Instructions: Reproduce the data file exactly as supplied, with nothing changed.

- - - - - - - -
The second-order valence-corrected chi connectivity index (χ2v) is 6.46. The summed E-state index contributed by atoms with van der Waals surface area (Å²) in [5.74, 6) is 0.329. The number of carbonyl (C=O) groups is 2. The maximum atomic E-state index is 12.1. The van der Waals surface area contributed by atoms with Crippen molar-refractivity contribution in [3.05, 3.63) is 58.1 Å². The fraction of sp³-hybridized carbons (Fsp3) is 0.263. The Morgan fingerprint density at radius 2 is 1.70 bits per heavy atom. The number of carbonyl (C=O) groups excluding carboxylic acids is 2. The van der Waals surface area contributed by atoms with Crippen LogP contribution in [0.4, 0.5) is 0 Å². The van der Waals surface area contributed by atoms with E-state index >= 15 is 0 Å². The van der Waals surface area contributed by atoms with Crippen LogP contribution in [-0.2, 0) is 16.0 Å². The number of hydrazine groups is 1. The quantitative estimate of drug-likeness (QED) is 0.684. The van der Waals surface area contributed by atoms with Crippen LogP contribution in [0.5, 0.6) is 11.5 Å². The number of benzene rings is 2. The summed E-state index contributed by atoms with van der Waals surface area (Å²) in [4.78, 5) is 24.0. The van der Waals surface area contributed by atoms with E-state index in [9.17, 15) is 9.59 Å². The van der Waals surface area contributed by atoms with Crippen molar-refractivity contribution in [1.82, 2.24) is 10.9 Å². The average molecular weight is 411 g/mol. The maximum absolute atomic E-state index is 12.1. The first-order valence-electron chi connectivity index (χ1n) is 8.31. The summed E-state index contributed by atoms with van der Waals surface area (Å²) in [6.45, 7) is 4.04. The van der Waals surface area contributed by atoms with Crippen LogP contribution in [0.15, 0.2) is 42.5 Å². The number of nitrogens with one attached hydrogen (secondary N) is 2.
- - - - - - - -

The second-order valence-corrected chi connectivity index (χ2v) is 6.46. The summed E-state index contributed by atoms with van der Waals surface area (Å²) in [5.74, 6) is 0.329. The number of carbonyl (C=O) groups is 2. The maximum atomic E-state index is 12.1. The van der Waals surface area contributed by atoms with Crippen molar-refractivity contribution in [3.05, 3.63) is 58.1 Å². The fraction of sp³-hybridized carbons (Fsp3) is 0.263. The Morgan fingerprint density at radius 2 is 1.70 bits per heavy atom. The number of carbonyl (C=O) groups excluding carboxylic acids is 2. The van der Waals surface area contributed by atoms with Crippen LogP contribution in [0.4, 0.5) is 0 Å². The van der Waals surface area contributed by atoms with E-state index >= 15 is 0 Å². The van der Waals surface area contributed by atoms with Crippen LogP contribution in [-0.2, 0) is 16.0 Å². The number of hydrazine groups is 1. The quantitative estimate of drug-likeness (QED) is 0.684. The van der Waals surface area contributed by atoms with Crippen LogP contribution in [0.5, 0.6) is 11.5 Å². The number of benzene rings is 2. The summed E-state index contributed by atoms with van der Waals surface area (Å²) in [4.78, 5) is 24.0. The van der Waals surface area contributed by atoms with E-state index in [9.17, 15) is 9.59 Å². The van der Waals surface area contributed by atoms with Crippen molar-refractivity contribution in [1.82, 2.24) is 10.9 Å². The average molecular weight is 411 g/mol. The maximum absolute atomic E-state index is 12.1. The first-order valence-electron chi connectivity index (χ1n) is 8.31. The summed E-state index contributed by atoms with van der Waals surface area (Å²) in [6.45, 7) is 4.04. The van der Waals surface area contributed by atoms with Crippen LogP contribution in [0.15, 0.2) is 42.5 Å². The number of nitrogens with one attached hydrogen (secondary N) is 2.